Occidental plan to split off California assets seen as early
By BRADLEY OLSEN & PETER WARD
LOS ANGELES (Bloomberg) -- Occidental Petroleum Corporation’s plan to separate its $16 billion oil and natural gas business in California as part of a restructuring effort may have hit a snag: some shareholders aren’t that interested.
CEO Stephen Chazen, who began talking to investors and analysts in April about the possibility of turning Occidental’s California operations into a stand-alone company, is facing skepticism as the promise of tapping one of the biggest United States oil reservoirs has yet to be realized. While Chazen hasn’t made any specific proposal public, shareholders including Cambiar Investors and Frost Investment Advisors are questioning whether more patience is needed to realize the best value from a spinoff or initial public offering.
“Keeping California under one umbrella with the other assets would be ideal right now until they prove it up more,” said Tim Beranek, a money manager at Cambiar, which owns more than 1.6 million shares in Occidental. “There needs to be more data, more understanding of California before an IPO.”
Producers including Occidental have been stymied by complex geology, the state’s strict environmental scrutiny and a slow permitting process for wells, all of which have historically led investors to discount California assets compared to other states, said Beranek.
Chazen made no mention of separating the California business in an October 18 announcement about asset sales in the Middle East and North Dakota. Occidental, which plans to announce Q3 earnings in the morning, is the biggest energy company to tackle restructuring after a year of shareholder activism spurred a wave of management changes and asset sales.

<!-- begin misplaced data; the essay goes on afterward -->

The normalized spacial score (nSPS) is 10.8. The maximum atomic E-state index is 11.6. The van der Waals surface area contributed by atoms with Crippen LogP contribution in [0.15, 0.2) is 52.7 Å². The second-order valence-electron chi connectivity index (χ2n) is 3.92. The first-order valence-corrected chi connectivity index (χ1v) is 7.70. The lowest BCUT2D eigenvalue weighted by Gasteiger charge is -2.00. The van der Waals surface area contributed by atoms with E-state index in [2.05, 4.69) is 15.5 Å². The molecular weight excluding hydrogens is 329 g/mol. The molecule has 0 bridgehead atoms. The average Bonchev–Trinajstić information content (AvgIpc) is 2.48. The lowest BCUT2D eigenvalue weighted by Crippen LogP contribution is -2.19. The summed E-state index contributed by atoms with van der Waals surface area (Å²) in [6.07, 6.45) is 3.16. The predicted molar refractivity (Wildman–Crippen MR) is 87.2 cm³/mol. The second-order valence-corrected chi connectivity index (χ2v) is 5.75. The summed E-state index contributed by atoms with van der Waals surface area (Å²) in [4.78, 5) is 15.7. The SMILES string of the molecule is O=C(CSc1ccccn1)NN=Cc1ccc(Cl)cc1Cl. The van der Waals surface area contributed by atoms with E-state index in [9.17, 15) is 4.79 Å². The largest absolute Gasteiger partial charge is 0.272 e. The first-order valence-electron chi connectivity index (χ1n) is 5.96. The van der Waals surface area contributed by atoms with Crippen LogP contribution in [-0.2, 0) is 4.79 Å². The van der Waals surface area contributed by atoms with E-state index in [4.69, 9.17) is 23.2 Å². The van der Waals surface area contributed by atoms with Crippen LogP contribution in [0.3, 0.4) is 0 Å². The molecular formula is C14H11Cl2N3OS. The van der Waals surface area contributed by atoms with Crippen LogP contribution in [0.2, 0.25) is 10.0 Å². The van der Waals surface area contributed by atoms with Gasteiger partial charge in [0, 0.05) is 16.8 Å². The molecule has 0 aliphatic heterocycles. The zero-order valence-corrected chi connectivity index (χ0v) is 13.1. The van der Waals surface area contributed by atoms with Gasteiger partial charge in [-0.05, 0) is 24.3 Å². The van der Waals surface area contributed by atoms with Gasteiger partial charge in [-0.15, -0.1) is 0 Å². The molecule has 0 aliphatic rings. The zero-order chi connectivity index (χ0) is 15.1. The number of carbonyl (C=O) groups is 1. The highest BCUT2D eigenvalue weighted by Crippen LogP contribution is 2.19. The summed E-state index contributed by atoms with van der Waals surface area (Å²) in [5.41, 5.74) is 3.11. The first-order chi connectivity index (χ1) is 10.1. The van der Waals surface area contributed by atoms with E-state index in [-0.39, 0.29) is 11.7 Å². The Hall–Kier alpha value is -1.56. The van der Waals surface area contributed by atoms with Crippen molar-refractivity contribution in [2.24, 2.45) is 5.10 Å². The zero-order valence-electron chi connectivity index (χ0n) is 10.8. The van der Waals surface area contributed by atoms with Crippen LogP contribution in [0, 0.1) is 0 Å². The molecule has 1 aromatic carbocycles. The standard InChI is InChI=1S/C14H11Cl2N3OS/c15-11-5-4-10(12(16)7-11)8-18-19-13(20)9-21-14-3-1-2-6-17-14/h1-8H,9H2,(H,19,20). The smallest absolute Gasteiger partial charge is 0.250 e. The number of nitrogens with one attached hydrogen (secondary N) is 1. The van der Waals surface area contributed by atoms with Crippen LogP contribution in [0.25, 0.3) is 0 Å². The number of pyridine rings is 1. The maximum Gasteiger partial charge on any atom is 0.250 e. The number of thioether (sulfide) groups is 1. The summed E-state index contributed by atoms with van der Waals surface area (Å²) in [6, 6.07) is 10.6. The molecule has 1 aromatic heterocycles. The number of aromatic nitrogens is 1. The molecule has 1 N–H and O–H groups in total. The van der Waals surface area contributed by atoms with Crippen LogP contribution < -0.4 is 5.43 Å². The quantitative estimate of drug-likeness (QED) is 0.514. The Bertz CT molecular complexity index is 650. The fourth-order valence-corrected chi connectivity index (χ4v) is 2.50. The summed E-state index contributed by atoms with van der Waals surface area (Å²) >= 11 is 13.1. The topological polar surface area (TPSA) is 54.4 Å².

Melissa Schoeb, a spokeswoman for Occidental, declined to comment on the status of the company’s plans for California. The value of its business there is about $16 billion, Deutsche Bank analyst Paul Sankey said in an October 20 note to investors.
The feasibility of harvesting California’s Monterey shale, a vast rock formation that spans much of the state and is estimated by United States energy officials to hold two-third’s of the nation’s potential shale-oil resources, has been questioned by executives including Chevron’s John Watson and Continental Resources’s Harold Hamm.
Shale formations such as the Marcellus in Pennsylvania and the Bakken in North Dakota are fairly uniform, while the Monterey rocks are more varied, said Don Clarke, a consulting geologist based in Los Angeles. That means a producer might target a brittle layer of rock perfect for hydraulic fracturing, only to hit a more resilient, fracking-resistant rock farther along, Clarke said.
Venoco, which has 46,000 net acres in the Monterey, drilled 29 wells in the formation from 2010 to 2012 and as of June hadn’t seen any production, according to a company filing. It’s now reduced spending in the region.
The experience of shareholders in Venoco and other California oil and gas companies may be a cautionary tale for Occidental, Leo Mariani, an analyst with RBC Capital Markets in Austin, said in a telephone interview.
“If you look at the history of these companies in California, they’ve never had big multiples,” Mariani said. “There’s never been much of an interest from investors in California assets.”